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Vernon's shot at reform

The city can't seem to shake its bad habits on its own. But with the help of voters and a state senator, it may be able to finally have a local democratic government.

November 20, 2011

The city of Vernon was barely out from under the threat of disincorporation when it went back to its old bad-government ways. The City Council voted in October to promote its interim city attorney, Michael Montgomery, to a permanent job without first placing the matter on the agenda or conducting an open search process.

After state Sen. Kevin De Leon (D-Los Angeles) took the council to task, longtime Mayor Hilario Gonzalez announced his resignation; he had been on the council since 1974. Montgomery also quit. The city is finally parting ways with Eric T. Fresch, its luxuriously paid former city administrator turned consultant, as well.

Change doesn't come quickly to Vernon, a city of 1,800 businesses and about 100 residents. The previous mayor and his wife were convicted of voter fraud in 2009 for trying to hide the fact that they weren't among those 100 residents; they lived in Hancock Park. City jobs have been handed down in families, and votes that might have gone against those families were canceled. Criminal convictions caused barely a burp in how the city was run. Most of the residents live in ultra-inexpensive city housing and are beholden to the city in one way or another. The businesses didn't care as long as their power was cheap and regulation minimal.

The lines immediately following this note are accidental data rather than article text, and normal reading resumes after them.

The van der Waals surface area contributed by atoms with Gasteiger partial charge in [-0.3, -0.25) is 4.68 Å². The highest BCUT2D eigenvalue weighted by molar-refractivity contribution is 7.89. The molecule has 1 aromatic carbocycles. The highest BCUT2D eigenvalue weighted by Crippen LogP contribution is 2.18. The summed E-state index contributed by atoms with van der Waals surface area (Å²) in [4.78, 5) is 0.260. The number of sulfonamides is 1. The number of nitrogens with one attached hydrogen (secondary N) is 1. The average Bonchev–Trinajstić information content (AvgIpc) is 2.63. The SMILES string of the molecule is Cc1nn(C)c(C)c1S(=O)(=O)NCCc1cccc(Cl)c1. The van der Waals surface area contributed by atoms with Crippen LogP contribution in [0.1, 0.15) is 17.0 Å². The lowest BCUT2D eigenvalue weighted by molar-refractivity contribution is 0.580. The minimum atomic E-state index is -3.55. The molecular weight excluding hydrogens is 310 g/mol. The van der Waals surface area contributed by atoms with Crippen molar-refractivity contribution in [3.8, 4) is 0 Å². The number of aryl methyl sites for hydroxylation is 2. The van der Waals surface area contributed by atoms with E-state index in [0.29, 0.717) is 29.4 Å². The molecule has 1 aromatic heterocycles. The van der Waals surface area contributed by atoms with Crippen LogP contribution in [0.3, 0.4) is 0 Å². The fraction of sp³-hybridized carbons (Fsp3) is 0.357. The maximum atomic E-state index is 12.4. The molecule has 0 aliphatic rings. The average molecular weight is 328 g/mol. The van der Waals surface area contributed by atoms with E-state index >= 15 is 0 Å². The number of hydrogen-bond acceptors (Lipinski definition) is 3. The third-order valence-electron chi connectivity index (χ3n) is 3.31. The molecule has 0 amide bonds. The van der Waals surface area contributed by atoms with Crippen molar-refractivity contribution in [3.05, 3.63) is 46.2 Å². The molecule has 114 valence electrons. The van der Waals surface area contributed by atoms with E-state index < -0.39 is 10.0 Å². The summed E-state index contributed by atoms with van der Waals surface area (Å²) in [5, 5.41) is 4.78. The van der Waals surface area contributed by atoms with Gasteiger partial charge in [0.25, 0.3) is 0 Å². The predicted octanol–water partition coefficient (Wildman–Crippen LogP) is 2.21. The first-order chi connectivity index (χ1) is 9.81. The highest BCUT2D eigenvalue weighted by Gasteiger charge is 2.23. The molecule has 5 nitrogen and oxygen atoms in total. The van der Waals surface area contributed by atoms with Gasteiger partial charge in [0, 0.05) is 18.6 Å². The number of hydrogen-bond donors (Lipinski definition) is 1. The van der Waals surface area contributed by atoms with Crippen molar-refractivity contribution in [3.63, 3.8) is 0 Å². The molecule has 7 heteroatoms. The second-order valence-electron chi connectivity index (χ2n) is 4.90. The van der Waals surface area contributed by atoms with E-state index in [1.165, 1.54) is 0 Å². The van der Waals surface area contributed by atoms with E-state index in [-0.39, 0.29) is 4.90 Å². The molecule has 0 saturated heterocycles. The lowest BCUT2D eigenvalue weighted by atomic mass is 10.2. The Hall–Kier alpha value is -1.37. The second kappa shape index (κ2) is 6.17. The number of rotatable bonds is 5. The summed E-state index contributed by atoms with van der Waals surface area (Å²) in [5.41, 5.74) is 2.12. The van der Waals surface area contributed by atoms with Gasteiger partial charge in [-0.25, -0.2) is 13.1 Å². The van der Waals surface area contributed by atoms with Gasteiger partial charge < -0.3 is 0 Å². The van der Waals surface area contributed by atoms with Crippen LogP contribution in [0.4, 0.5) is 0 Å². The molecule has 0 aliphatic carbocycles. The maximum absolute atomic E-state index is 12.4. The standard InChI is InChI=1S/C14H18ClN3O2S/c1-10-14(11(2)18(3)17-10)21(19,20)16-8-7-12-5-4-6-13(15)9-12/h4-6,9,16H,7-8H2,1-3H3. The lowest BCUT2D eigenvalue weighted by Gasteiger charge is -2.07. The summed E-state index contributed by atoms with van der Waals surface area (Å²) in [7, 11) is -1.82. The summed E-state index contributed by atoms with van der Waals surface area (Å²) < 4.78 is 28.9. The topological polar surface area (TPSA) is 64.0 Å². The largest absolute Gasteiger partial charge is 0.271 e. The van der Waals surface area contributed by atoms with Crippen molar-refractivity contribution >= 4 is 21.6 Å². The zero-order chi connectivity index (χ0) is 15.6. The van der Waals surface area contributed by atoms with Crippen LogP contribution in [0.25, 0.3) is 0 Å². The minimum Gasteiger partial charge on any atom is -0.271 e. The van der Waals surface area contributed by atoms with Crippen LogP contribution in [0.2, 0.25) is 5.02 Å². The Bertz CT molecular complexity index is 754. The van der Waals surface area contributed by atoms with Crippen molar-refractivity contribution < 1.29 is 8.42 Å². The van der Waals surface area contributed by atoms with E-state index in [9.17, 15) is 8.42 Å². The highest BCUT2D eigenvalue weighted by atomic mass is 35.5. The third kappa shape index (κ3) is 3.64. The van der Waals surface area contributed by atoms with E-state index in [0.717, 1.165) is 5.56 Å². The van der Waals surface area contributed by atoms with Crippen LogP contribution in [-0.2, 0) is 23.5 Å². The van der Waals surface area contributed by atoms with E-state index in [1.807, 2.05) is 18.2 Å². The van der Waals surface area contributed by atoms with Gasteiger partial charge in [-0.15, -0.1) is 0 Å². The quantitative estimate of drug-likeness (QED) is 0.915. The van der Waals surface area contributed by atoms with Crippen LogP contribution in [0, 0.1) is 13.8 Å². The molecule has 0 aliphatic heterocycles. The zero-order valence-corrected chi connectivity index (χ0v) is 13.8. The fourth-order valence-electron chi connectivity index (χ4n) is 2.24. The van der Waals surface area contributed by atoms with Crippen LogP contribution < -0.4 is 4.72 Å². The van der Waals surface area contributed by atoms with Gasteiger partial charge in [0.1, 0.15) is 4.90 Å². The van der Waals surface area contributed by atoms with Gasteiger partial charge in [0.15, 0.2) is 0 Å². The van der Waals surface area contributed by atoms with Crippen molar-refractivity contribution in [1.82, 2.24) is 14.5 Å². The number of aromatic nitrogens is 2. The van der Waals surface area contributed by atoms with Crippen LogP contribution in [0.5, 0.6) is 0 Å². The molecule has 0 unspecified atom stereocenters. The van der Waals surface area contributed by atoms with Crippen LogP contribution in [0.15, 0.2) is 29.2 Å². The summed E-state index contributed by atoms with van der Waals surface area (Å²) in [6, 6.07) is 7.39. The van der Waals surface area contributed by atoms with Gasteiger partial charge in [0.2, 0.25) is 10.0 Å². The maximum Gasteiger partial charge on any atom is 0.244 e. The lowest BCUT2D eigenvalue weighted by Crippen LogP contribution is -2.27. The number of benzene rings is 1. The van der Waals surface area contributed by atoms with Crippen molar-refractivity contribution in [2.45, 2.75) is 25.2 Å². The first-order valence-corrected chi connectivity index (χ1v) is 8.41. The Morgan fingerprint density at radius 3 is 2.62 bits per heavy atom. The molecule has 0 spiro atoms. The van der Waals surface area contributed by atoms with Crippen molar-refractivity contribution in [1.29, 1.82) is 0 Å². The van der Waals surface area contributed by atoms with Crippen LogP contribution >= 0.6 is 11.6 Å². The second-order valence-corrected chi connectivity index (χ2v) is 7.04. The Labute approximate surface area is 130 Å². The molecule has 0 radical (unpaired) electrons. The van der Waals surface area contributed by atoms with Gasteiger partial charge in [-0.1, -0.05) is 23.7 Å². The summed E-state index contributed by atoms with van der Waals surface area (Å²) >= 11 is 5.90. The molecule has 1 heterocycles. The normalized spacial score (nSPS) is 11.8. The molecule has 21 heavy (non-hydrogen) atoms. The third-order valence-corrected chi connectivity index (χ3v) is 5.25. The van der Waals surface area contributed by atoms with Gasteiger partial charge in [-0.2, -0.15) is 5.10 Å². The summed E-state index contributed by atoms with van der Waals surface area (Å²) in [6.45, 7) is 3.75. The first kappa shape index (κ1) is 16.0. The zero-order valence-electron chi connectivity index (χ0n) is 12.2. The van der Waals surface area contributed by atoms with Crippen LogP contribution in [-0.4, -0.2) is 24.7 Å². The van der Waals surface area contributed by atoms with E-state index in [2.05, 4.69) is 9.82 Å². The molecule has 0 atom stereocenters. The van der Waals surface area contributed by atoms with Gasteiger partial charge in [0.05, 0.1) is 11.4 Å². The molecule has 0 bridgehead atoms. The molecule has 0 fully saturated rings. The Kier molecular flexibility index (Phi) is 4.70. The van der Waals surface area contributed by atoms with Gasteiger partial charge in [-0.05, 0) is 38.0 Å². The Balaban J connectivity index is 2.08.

It took a bill that threatened the loss of Vernon's autonomy to get business leaders to sit up and pay attention. The legislation would have disbanded the city and made it an unincorporated part of Los Angeles County. De Leon, whose district includes Vernon, successfully fought off the legislation, saying he would push the city to clean up its act instead.

So far he has been true to his word. Earlier this month, city voters — 52 of them — voted for amendments to the city charter that include making it easier to fire administrators. On Tuesday, several more charter amendments go before voters. These include limiting pay raises, hiring someone to monitor reforms for four years, requiring council vacancies to be filled by election and, probably most important, maintaining an independent housing commission. Why is that last one key? The other steps have little meaning if Vernon fails to establish a democracy, and that can't happen as long as the city controls who gets to live within its borders. It remains to be seen, though, who will ultimately control the housing commission. If it is not set up by a person or agency outside the city, reform most likely will elude the city.

The council's actions show that the majority of members aren't eager to change on their own. With the reform measures, though, and if De Leon keeps a watchful eye, Vernon has a shot at becoming what it hasn't managed to be so far — a local democratic government.

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